Here’s How I Faked a Fancy Closet with Big Box Products in My Rental Apartment
I’ve always wanted a huge walk-in closet, but it just hasn’t been in the cards yet — and maybe it never will be. That’s okay; this hasn’t stopped me from settling for the builder-grade situation my apartment came with either. Like many other spaces, particularly older homes and rentals, my closet featured the bare minimum: one metal rod for hanging garments with two simple, slab-style open shelves just above it.
What my closet lacked in actual storage solutions, however, it more than made up for in storage potential. The ceilings are nine feet high, so I had plenty of vertical space at my disposal, and my closet’s fairly wide as well. With just a few key products from The Home Depot and a couple of big box stores, I was able to fake a fancy custom closet on the cheap, and these ideas can work for you, too. The best part? Most of the moves I made are totally reversible, meaning your security deposit won’t be an issue, and you can take these items with you to your next place, too.
Work your walls and be strategic about your shoes
Many people store shoes on their closet floors, so if that works for you, go for it. I’ve found, however, that this method makes it harder for me to see what I have and find mates. So I knew I’d want to display my heels and flats stacked up to the ceiling on shelving instead, and, yes, I take the time to wipe down the soles each time I wear a pair before stowing them to keep things clean.
To max out this spot, I first added a third open shelf, which was cut from scrap wood at the home center and painted white to match the two long perches my closet originally came with. The third shelf is mounted above the others for now with nails, but I can easily patch and sand those holes when I move out so my landlord would never know.
Next, I snagged a set of two-shelf shoe stackers, which I pushed together to look like one built-in piece and placed on top of the new shelf I installed. I sorted my shoes by type and heel height then started filling the shelves with similar styles. To fit more shoes, I store pairs heel to toe so there’s less dead space around pairs. I probably could have fit one more open shelf into my setup, but I wanted to make sure I had clearance for taller boots on that top shelf during the fall and winter.
Buy: 2-Shelf Shoe Stackers, $17.99 each from The Container Store
Buy matching hangers and colorize your clothes
Sure, it’s a little bit of an investment upfront to buy all new matching hangers. If you’re trying to utilize every square inch and make your closet look better though, you’ll never regret flocked velvet huggable hangers. They’re thin and sit fairly flush to one another, meaning you won’t waste any precious space on your hanging bar, especially if you only have one (like yours truly).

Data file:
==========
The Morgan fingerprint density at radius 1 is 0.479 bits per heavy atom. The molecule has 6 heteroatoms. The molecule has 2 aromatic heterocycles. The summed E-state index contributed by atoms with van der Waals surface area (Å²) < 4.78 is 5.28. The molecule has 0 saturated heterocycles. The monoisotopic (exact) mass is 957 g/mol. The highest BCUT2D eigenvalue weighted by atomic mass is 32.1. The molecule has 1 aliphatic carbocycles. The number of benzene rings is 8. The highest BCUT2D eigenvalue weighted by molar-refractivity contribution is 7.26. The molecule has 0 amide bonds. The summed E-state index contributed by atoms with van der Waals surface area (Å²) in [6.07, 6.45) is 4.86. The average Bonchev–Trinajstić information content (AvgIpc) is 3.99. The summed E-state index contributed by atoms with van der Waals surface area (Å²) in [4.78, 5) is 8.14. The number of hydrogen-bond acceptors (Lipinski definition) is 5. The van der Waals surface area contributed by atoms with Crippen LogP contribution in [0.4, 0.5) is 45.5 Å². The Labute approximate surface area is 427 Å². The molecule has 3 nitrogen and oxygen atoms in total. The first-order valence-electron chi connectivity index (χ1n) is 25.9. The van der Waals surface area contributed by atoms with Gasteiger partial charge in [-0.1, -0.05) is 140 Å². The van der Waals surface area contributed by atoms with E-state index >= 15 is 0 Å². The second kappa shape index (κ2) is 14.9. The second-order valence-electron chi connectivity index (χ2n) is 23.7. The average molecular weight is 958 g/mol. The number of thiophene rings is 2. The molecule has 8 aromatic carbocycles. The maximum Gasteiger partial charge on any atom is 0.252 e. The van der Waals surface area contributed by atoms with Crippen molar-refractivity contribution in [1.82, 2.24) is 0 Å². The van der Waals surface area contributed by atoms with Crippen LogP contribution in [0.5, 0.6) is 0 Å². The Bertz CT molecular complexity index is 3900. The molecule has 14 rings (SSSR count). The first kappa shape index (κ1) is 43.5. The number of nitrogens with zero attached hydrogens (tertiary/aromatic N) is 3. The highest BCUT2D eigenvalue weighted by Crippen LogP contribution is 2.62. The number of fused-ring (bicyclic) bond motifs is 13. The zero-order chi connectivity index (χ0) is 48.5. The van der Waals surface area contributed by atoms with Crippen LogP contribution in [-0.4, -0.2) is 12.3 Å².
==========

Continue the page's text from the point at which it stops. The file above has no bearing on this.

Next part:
When it comes to what to hang where I’ve been hanging like items together and then colorizing those categories to create a rainbow effect with my clothing long before this move ever became popular for books. This method creates visual unity and makes it much easier to find a given garment since you know where to look for it based on its style and hue.
Buy: Amazon Basics Velvet Non-Slip Clothes Hanger, $17.43 for a 30-pack from Amazon
Don’t forget to optimize your floorspace
Like any other surface, closet floors can become disorganized fast. To fully utilize yours, you’ll want to create some kind of lift and level system with shelving and storage here, too. My solution? A double-decker cubby unit flanked with two small chests of drawers similar to this style, which, again, looks custom-built because of the shared white finish and perfect fit in this spot. I use the cubbies to store folded sweaters, t-shirts, and pants, while the drawers are handy for workout clothes and sweats.
Whatever route you go, some kind of closed storage is always a good idea if you can swing it. Not only do drawers make a closet look custom, but they also provide some semblance of visual quietness in a small space that typically features a jumble of colors, textures, and patterns. You can get the same kind of uniformity with matching baskets and bins, too.
Buy: 2-Drawer White Chest of Drawers, $61.99 from The Home Depot
Add hooks for accessories
Have a fair amount of belts, bags, and scarves? Me too. That’s why I added a few metal hooks to each of the ends of my closet. Don’t bother with screw-in styles when 3M makes adhesive-backed verisons that temporarily stick to the wall and can support up to four pounds.
Buy: 3M Command Adhesive Brushed Nickel Double Hook, $11.99 from The Container Store